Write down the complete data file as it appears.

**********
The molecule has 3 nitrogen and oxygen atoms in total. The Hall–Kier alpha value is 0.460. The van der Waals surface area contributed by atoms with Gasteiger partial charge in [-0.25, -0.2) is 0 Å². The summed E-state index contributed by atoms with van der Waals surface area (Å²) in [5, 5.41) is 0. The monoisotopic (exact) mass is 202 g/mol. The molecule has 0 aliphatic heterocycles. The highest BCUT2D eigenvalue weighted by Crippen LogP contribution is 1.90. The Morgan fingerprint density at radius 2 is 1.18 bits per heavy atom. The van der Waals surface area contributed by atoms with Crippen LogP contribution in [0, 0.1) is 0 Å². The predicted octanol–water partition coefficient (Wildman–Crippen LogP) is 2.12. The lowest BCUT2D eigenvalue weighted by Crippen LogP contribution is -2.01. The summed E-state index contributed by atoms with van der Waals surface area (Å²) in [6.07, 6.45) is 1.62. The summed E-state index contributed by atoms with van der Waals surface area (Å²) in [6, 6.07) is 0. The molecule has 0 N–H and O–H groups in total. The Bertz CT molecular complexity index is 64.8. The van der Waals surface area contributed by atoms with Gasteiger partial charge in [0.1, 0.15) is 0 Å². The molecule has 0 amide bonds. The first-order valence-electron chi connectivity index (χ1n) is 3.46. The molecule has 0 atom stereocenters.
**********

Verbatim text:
The molecule has 3 nitrogen and oxygen atoms in total. The Hall–Kier alpha value is 0.460. The van der Waals surface area contributed by atoms with Gasteiger partial charge in [-0.25, -0.2) is 0 Å². The summed E-state index contributed by atoms with van der Waals surface area (Å²) in [5, 5.41) is 0. The monoisotopic (exact) mass is 202 g/mol. The molecule has 0 aliphatic heterocycles. The highest BCUT2D eigenvalue weighted by Crippen LogP contribution is 1.90. The Morgan fingerprint density at radius 2 is 1.18 bits per heavy atom. The van der Waals surface area contributed by atoms with Crippen LogP contribution in [0, 0.1) is 0 Å². The predicted octanol–water partition coefficient (Wildman–Crippen LogP) is 2.12. The lowest BCUT2D eigenvalue weighted by Crippen LogP contribution is -2.01. The summed E-state index contributed by atoms with van der Waals surface area (Å²) in [6.07, 6.45) is 1.62. The summed E-state index contributed by atoms with van der Waals surface area (Å²) in [6, 6.07) is 0. The molecule has 0 N–H and O–H groups in total. The Bertz CT molecular complexity index is 64.8. The van der Waals surface area contributed by atoms with Gasteiger partial charge in [0.1, 0.15) is 0 Å². The molecule has 0 amide bonds. The first-order valence-electron chi connectivity index (χ1n) is 3.46. The molecule has 0 atom stereocenters.